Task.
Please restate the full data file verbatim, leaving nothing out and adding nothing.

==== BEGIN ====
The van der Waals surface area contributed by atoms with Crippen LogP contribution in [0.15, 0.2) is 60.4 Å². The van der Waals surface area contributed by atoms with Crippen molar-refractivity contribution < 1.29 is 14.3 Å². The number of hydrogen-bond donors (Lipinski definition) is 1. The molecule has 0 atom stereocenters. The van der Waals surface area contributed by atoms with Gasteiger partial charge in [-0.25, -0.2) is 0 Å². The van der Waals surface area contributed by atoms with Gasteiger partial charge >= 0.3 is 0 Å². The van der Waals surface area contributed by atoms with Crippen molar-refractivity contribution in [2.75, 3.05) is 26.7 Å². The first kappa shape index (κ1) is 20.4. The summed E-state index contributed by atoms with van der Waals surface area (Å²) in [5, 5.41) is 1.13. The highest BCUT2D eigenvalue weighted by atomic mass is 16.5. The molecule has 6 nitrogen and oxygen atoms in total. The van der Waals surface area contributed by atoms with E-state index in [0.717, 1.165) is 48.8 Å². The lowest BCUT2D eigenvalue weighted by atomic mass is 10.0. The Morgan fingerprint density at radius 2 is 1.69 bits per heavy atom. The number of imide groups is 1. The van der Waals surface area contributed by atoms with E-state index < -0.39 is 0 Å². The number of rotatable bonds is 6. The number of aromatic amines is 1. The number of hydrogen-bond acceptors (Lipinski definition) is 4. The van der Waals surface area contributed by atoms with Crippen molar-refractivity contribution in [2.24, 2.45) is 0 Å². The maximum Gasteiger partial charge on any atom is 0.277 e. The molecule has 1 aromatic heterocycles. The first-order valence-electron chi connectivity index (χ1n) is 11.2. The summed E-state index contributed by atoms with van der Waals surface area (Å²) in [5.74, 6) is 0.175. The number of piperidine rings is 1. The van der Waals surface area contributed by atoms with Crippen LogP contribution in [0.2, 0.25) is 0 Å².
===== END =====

The van der Waals surface area contributed by atoms with Crippen LogP contribution in [0.15, 0.2) is 60.4 Å². The van der Waals surface area contributed by atoms with Crippen molar-refractivity contribution < 1.29 is 14.3 Å². The number of hydrogen-bond donors (Lipinski definition) is 1. The molecule has 0 atom stereocenters. The van der Waals surface area contributed by atoms with Gasteiger partial charge in [-0.25, -0.2) is 0 Å². The van der Waals surface area contributed by atoms with Gasteiger partial charge >= 0.3 is 0 Å². The van der Waals surface area contributed by atoms with Crippen molar-refractivity contribution in [2.75, 3.05) is 26.7 Å². The first kappa shape index (κ1) is 20.4. The summed E-state index contributed by atoms with van der Waals surface area (Å²) in [5, 5.41) is 1.13. The highest BCUT2D eigenvalue weighted by atomic mass is 16.5. The molecule has 6 nitrogen and oxygen atoms in total. The van der Waals surface area contributed by atoms with E-state index in [0.717, 1.165) is 48.8 Å². The lowest BCUT2D eigenvalue weighted by atomic mass is 10.0. The Morgan fingerprint density at radius 2 is 1.69 bits per heavy atom. The number of imide groups is 1. The van der Waals surface area contributed by atoms with E-state index < -0.39 is 0 Å². The number of rotatable bonds is 6. The number of aromatic amines is 1. The number of hydrogen-bond acceptors (Lipinski definition) is 4. The van der Waals surface area contributed by atoms with Crippen molar-refractivity contribution in [2.24, 2.45) is 0 Å². The maximum Gasteiger partial charge on any atom is 0.277 e. The molecule has 1 aromatic heterocycles. The first-order valence-electron chi connectivity index (χ1n) is 11.2. The summed E-state index contributed by atoms with van der Waals surface area (Å²) in [5.74, 6) is 0.175. The number of piperidine rings is 1. The van der Waals surface area contributed by atoms with Crippen LogP contribution in [0.2, 0.25) is 0 Å².